La Mujer Muerta



By Lana Walker


I was living in Segovia, a picturesque city north of Madrid. Miguel had befriended me not long after I arrived and told me he knew many Americans from my college alma mater who had studied there. He offered to help me with my Spanish, and in turn he could practice his English.

His family lived in a small town about an hour from Segovia. We would be back to Segovia in time for dinner, he assured me when I mentioned that I wanted to leave a note for my roommate so she wouldn't worry. No need to tell her, he said.

So off we went in his compact car and drove through spectacular countryside. About an hour into the drive, we reached a little town. I assumed we were close to his family's house by now. But he wanted to first drop by a bar/discotheque. As the music blared and minutes turned into an hour, I became concerned. "Shouldn't we go to see your family now?" I asked Miguel. He ignored me. I allowed for several more minutes and again asked when we were going to his family's house.

Suddenly he grabbed my arm and wrenched me from my chair. Without saying a word, he began dragging me out of the bar. "Stop! What are you doing? You're hurting me," I said, but in Spanish. When we reached his car, I demanded that he answer me. "I don't understand, Miguel! What's happening? What are you doing?" He looked at me with cold eyes and replied, "Voy a violarte y matarte."

I've told this story many times. And when I reach this part, I turn into a comedienne. "Hmmm. I knew matar meant to kill," I tell my listeners. "But in Spanish class we never practiced conjugating the verb violar. I violate, you violate, he/she/it violates, we violate, they violate... Uh oh. I get it." I'm going to rape and murder you.

In the seconds for the meaning to sink in, I was going into shock. It was too late to run away. We were already speeding down the road. "We're not going to see your family, are we?"

My head was spinning. The car was going too fast for me to jump out without getting hurt or killed. When he slowed down while going through a village, I contemplated jumping out and risking injury, but I was afraid no one would believe me, and then what?

Where was he taking me? When was he going to kill me?

I soon got my answer. He turned off the main road and headed toward a mountain. My heart sank. There, in all her splendor, was La Mujer Muerta. The Dead Woman. The famous mountain range in the shape of a reclining woman. Someone in this situation today might say, "Are you freakin' kidding me!?" See? There I go again. Making light of one of the most traumatic moments in my life. More on that later.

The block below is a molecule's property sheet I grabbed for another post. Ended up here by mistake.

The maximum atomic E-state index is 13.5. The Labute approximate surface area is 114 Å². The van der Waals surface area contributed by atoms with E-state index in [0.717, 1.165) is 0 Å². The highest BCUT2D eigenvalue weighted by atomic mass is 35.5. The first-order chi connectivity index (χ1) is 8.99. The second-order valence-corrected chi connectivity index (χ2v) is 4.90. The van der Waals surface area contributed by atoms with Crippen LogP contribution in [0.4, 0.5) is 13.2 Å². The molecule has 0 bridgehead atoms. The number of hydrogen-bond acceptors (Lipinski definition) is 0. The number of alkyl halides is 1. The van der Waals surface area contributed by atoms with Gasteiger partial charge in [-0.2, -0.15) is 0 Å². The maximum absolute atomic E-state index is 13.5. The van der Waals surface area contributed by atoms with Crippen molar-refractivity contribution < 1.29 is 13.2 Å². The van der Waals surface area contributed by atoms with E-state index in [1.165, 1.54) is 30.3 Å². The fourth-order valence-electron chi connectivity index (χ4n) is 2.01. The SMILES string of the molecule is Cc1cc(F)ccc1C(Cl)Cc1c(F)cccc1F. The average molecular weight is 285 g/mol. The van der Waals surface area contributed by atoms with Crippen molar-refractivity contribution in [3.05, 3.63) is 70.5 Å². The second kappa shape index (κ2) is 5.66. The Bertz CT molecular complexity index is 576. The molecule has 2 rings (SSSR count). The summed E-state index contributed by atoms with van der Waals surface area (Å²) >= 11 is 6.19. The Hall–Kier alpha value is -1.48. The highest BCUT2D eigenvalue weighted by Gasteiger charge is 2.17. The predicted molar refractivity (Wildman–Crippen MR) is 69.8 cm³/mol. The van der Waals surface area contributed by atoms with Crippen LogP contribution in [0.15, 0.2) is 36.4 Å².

The road was old and rutted. I sat quietly as we bumped along, taking in the cold symbolism of The Dead Woman before me. No one will ever know what happened to me, I mused. The car finally stopped. I was too numb to be afraid, too numb to try to escape. Miguel turned toward me and reached for my throat. I began to cry. Quietly. It's nothing like what you see in the movies.

But now he had his arms around me, telling me not to cry, wiping away my tears, telling me that he would never hurt me, telling me he was only teaching me a lesson: That it is the desire of all men to rape and murder women. And I need to know that and be careful. 

We drove back to Segovia in silence. He didn't let me go home. He took me to a seedy place where we sat at the bar. A scary-looking man was on my right. When he saw Miguel was engrossed in a conversation with someone to his left, the man whispered to me, "Leave. He will rape you. Leave. I will watch out for you." I slid quietly off my bar stool and tiptoed out. The whole way back to my hotel, I was terrified that Miguel would realize I'd left and the scary-looking man couldn't stop him from coming after me.

I didn't report the incident to the police. I was too frightened. I just wanted to speed up my move to Madrid, where my roommate and I were planning to teach English. As fate would have it, two weeks later another frightening incident happened and I chose to return to the States.

For the past few days I've been following the Kavanaugh case and reading women's stories of disrespect, assault and violation. I've been recalling my own experiences — the one I related here, plus others I won't share.

The Miguel incident happened more than 30 years ago. I've told the story to family and friends. I've told my sweet husband. I thought I had processed it, and my method has been to create some disassociation through humor. But I hadn't truly healed. Last night my body began expelling the trauma. I won't go into detail, just know that it wasn't fun or pretty. I'm sharing this story because I realized that hearing other women's stories, especially those that many believe are of minor consequence, can be a path to healing.

Originally published on Facebook, September 2018